Dispatch from ABC4: Treatment Guidelines for Metastatic Breast Cancer
In November, Janine Guglielmino, MA, our senior director, programs and partnerships, represented LBBC at ABC4, an international consensus conference in Lisbon, Portugal. This event, held every 2 years, brings together healthcare professionals and breast cancer advocates from around the world. The goal: to agree on evidence-based treatment standards for people with metastatic (stage IV) and locally advanced breast cancer.
This is the first in a series of three posts Janine wrote about the conference. (To read her second post, click here. To read her third post, click here.) This week, she and other LBBC staff members are in Texas for the San Antonio Breast Cancer Symposium, along with many other patient advocates and thousands of cancer doctors and researchers. Read LBBC's reports from the conference.
In the U.S. doctors use a variety of treatment guidelines, including those developed by the American Society of Clinical Oncology and the National Comprehensive Cancer Network. In contrast, the European School of Oncology and the European Society of Medical Oncology (ASCO’s equivalent in Europe), the ABC4 conference sponsors, share guidelines and encourage organizations worldwide to adopt them. (Learn more about guidelines in our 2015 newsletter.)
The conference is the culmination of months of work. Consensus panel members meet regularly to recommend changes to existing treatment guidelines. Then, over two days of sessions, the panelists discuss the impact of recent clinical trial findings, drug approvals, and access to therapies. On the final day, the panel of about 40 healthcare professionals and advocates vote on the new standards. Patient advocates play a key role, ensuring the needs of people with stage IV disease stay front and center.
Alongside my friends and colleagues from the United States, I met passionate metastatic breast cancer advocates from every corner of the world. In our country, most people with stage IV disease have had breast cancer before. But I learned that in many areas, the reverse is true. Some advocates reported little or no access to standard therapies like trastuzumab (Herceptin) and tamoxifen. Others said newer targeted agents, such as CDK 4/6 inhibitors like palbociclib (Ibrance), weren’t covered by public insurance, putting them out of reach for most people. These disparities translate to shorter survival times, especially in the developing world, just as it does for Americans whose lack of insurance denies them access to new treatments.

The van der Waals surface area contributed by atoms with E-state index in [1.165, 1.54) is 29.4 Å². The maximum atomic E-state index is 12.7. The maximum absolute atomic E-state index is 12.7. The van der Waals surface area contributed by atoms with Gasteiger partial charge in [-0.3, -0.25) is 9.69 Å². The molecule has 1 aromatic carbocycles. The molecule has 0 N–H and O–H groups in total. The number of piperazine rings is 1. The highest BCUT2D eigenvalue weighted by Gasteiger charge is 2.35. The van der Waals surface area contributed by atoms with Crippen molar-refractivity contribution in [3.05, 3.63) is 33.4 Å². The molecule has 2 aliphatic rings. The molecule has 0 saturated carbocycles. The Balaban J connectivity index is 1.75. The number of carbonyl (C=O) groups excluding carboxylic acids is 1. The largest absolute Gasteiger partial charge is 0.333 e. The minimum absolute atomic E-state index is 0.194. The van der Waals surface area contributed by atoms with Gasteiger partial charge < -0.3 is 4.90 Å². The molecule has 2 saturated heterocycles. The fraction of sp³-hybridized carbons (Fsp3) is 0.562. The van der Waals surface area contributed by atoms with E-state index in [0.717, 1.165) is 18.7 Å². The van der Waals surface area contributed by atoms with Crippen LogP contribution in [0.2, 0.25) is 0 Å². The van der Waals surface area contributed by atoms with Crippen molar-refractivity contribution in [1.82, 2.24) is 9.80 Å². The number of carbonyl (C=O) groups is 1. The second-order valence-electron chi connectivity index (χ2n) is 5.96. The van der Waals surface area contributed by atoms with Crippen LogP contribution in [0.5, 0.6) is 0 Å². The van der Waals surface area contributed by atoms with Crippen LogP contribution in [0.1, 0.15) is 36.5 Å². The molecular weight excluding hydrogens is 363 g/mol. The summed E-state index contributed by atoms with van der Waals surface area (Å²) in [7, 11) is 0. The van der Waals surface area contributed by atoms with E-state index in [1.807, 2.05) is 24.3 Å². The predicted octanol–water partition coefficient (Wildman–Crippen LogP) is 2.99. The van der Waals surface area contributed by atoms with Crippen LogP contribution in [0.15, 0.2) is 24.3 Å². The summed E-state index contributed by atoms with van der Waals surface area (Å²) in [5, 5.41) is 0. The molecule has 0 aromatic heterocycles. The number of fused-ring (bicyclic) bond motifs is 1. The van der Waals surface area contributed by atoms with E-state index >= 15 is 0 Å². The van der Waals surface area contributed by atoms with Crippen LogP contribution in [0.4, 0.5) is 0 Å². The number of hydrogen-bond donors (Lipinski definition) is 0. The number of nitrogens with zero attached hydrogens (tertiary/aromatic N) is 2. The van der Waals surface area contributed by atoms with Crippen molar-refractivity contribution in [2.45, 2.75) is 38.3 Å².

Other cultural differences were equally striking. After a talk on genomic testing, one woman stood at a microphone and said, “In my country, we don’t even have the right to ask for our tissue samples.” Another explained the challenges of getting appropriate treatment when doctors are not permitted to look at a woman’s breasts. Families sometimes abandon newly diagnosed women at the hospital, another advocate shared, because they cannot afford treatment and know the outcome is grim.
Our colleagues face these challenges with determination. They’re doing amazing things. FEMAMA, an association of breast cancer organizations in Brazil, recently mobilized its members to pressure the ministry of health to offer access to Herceptin. To offer education about metastatic disease, volunteers translate English-language brochures into their native tongues. International advocates work on an individual and a societal level, with activities as wide-ranging as counseling to keep families intact and pressuring industry to lower drug prices.
Worldwide, the challenges of treating metastatic breast cancer remain great. These are reflected in the final ABC4 consensus statements. Instead of simply agreeing upon an ideal course of treatment, panel members provide options for times optimal treatment is unavailable or costly. They list all acceptable evidence-based treatments, because local authorities use the guidelines to justify payment for and coverage of therapy. One new guideline supports use of biosimilars, medicines that are to treatments made from living cells, like Herceptin, what generics are to brand-name versions of traditional drugs made from chemicals. Smruti Koppikar, MBBS, MD, a medical oncologist from Mumbai, reported that by introducing biosimilars, one hospital in India increased the number of eligible patients to receive anti-HER2 therapy from 9 percent to 53 percent. Dr. Koppikar concluded, “The only treatment that works is the one we can afford to give.”
The only treatment that works is the one we can afford to give.
Despite our differences, there is much we share in the breast cancer advocacy community – a commitment to improving outcomes, a passion for sharing information, a dedication to those we serve. At Living Beyond Breast Cancer, we are grateful to ABC4 for the opportunity to gain insight into the guidelines process, and to lock arms with our sisters and brothers assisting people with metastatic breast cancer around the world.